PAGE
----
Tax cuts a vital ingredient in recipe for prosperity

May 2nd, 2003 by Leave a Comment

By Johnny Isakson

Federal income tax policy drives the financial decisions of business and individuals alike. It always has, and it always will. Tax reductions spur the economy. They always have, and they always will.

This month, the United States House of Representatives will act on President Bush’s economic stimulus-and-growth tax reduction proposals. I fully support the president’s proposals and the additions included in the recommendations of the House Ways and Means Committee. These recommendations properly address three key factors essential to economic prosperity: consumer purchasing power, individual and corporate investment, and job creation.

The president’s acceleration of the 2006 income tax reductions to 2003 will immediately increase the purchasing power of every taxpaying American citizen. The average American family of four earning $45,000 a year will realize more than $1,000 a year in additional take-home pay. Lower taxes and increased take-home pay benefits both American families and the American economy.

Increases in depreciation allowances for business and an increased allowance for expensing capital purchases for small business, meanwhile,  will spur equipment purchases by business and create more jobs for Americans. Given that small business is America’s employment engine, the increase in expense allowance for small business alone will be a tremendous economic boost.

While I support the president’s full elimination of the tax on dividends, the Ways and Means Committee’s recommendation to lower the income tax rate on dividends from the ordinary income tax rate to the capital gains rate, coupled with a reduction in the capital gains rate, is a tremendous economic boost for senior citizens, families investing for the future and corporations. This proposal cuts capital gains taxes for those in the lowest tax brackets from 10 percent to 5 percent, and cuts the tax for all other taxpayers from 20 percent to 15 percent.

Historically, capital gains tax reductions have resulted in freeing stranded capital in mature investments and increasing capital for new investment. These cuts in capital gains and dividend taxes will increase the purchasing power of senior citizens, stimulate investment and capital formation in business, and increase job creation in America.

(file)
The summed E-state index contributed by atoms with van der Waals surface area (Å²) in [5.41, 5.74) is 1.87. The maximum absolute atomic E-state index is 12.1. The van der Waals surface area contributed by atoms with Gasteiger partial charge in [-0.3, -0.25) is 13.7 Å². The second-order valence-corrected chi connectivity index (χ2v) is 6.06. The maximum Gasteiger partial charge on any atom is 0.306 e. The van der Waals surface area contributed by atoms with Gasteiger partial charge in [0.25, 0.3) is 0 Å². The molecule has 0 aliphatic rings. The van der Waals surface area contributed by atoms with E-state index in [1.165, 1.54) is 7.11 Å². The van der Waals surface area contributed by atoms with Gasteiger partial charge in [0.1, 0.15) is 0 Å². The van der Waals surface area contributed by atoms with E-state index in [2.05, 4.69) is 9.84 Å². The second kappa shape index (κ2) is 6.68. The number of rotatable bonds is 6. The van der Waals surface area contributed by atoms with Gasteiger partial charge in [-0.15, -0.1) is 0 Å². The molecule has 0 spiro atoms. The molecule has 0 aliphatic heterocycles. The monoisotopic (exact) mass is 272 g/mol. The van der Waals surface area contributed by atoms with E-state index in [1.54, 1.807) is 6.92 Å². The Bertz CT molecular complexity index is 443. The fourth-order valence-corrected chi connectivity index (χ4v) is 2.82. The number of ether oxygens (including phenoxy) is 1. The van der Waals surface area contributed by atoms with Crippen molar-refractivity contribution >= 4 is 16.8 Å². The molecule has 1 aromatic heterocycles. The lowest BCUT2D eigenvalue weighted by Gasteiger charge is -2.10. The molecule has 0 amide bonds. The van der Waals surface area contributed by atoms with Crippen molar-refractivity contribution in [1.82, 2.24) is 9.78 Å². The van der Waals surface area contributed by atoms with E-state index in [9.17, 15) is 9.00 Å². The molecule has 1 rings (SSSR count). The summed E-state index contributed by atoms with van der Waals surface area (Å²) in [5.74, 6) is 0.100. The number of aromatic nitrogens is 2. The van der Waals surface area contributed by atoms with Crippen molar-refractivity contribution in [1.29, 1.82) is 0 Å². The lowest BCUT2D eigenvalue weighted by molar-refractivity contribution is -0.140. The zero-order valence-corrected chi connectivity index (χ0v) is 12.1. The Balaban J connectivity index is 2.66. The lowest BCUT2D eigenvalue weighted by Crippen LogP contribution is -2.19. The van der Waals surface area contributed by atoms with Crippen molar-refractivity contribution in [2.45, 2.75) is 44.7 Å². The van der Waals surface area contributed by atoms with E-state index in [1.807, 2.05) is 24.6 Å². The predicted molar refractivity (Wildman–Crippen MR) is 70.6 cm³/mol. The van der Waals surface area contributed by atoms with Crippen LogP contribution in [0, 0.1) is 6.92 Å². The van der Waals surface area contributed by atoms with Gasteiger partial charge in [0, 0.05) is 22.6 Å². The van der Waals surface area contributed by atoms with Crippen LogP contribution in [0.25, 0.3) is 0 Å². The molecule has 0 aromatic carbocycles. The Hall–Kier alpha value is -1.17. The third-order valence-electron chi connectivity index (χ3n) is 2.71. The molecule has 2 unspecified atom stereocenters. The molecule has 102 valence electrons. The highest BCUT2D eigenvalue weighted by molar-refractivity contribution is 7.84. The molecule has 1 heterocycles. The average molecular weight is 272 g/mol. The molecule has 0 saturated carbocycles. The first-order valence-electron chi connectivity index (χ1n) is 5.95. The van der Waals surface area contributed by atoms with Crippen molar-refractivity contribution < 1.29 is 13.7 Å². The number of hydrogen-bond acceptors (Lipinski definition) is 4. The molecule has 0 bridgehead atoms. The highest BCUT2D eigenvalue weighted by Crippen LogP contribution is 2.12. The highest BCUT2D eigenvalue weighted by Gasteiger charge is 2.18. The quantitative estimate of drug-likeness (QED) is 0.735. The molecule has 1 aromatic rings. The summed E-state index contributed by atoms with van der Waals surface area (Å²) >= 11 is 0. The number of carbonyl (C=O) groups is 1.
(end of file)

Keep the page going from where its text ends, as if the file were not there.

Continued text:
In the last half of the 20th century, President John Kennedy and President Ronald Reagan cut taxes to stimulate economic growth, investment and job creation. Now, in the first half of the 21st century, President Bush has courageously  charted the same course for America’s families and businesses. History will repeat itself, which is why this president, too, deserves full support for his bold policy.

Johnny Isakson represents the 6th District of Georgia in the United States House of Representatives. The Georgia Public Policy Foundation is an independent think tank that proposes practical, market-oriented approaches to public policy to improve the lives of Georgians. Nothing written here is to be construed as necessarily reflecting the views of the Georgia Public Policy Foundation or as an attempt to aid or hinder the passage of any bill before the U.S. Congress or the Georgia Legislature.

© Georgia Public Policy Foundation (May 2, 2003). Permission to reprint in whole or in part is hereby granted, provided the author and his affiliations are cited.

Leave a Reply

Your email address will not be published. Required fields are marked *

The Georgia Public Policy Foundation has been doing important work for the free enterprise movement for the past 20 years.  I can assure you from the vantage of a non-profit think tank in Washington, D.C. with much the same principles as GPPF that the work we do simply would not be possible if it were not for the important work that GPPF does.  We see it, we understand it, it is an inspiration to us, it is the kind of thing that will translate into the important work that we can do in Washington, D.C.  We thank you very much for that.

Arthur Brooks, President, American Enterprise Institute (2011) more quotes